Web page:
What are the risks?
Because there are no standard tests for prostate cancer, it’s difficult to assess the risks. Currently, the two tests that are most often used in screening for prostate cancer have been shown to have the following problems:
- Screening may not improve outcomes for prostate cancer.
- Sometimes the tests are wrong.
- Further study and follow-up are needed to determine best practices for prostate cancer screening.
Beyond some mild discomfort, there are no long-term side effects of the two tests most commonly used for prostate screening, blood tests and digital rectal exams.
What are the benefits?
As with most cancers, it is easier to treat prostate cancer if it’s found early, before it has grown or spread to other parts of your body. Prostate cancer detected early enough has a good prognosis and in some cases, may not require treatment.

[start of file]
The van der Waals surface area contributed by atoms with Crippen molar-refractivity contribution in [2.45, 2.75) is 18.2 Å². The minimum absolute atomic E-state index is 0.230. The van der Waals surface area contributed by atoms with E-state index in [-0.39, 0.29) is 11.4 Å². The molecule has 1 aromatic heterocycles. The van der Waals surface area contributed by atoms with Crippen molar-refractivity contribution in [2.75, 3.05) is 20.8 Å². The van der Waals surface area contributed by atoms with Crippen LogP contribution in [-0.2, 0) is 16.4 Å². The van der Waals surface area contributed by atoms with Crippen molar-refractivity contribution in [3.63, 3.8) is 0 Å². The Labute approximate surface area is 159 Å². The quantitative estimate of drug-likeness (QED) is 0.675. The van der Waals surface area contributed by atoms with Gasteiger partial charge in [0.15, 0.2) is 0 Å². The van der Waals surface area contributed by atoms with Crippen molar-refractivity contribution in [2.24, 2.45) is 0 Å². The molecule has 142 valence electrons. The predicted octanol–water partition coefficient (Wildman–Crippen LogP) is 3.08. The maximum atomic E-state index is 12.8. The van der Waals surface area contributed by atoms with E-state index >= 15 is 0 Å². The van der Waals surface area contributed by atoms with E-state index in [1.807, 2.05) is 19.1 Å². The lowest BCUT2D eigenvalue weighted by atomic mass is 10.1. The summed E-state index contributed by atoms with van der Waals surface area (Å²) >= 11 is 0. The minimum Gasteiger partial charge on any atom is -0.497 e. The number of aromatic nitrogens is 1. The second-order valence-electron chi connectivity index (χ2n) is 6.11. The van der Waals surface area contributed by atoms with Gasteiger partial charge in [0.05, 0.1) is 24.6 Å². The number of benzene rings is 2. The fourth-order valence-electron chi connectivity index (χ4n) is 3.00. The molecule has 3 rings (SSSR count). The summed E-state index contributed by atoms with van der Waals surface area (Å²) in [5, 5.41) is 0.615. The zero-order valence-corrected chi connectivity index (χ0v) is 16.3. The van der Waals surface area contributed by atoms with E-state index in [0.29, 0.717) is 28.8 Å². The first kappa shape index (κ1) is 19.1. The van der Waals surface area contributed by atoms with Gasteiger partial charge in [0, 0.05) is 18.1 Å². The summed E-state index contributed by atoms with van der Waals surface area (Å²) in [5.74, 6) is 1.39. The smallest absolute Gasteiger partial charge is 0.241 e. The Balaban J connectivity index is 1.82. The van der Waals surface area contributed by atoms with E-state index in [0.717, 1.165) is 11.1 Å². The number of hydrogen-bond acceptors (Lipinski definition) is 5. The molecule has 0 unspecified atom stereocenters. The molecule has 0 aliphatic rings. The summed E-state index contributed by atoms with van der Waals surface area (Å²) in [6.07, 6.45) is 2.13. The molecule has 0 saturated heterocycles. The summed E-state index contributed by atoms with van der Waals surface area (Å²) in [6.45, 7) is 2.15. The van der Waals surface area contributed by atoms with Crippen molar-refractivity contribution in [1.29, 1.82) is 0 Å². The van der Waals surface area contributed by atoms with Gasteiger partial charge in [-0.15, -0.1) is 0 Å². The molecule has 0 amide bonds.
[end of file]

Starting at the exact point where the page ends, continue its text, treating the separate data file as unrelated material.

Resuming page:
While there is no agreement about standards for prostate screening and no government recommendations, the American Cancer Society recommends regular screening tests for those with high risk due to genetic or lifestyle factors.
How do I prepare?
How is it done?
Prostate screening has an initial testing phase involving a digital rectal exam and in some cases, blood tests to screen for PSA (prostate specific antigens), which are substances in your blood that can be a sign of prostate cancer.
The digital rectal exam involves your doctor or healthcare provider inserting a glove-covered finger into the rectum to feel the prostate for abnormalities. If your doctor has concerns either because of the blood tests or the digital rectal exam, you may be asked to undergo the following additional tests:
- Prostate ultrasound or MRI
- Prostate biopsy
Depending on your age and other risk factors, these tests might not be needed, so talk with your doctor about next steps in your prostrate screening process.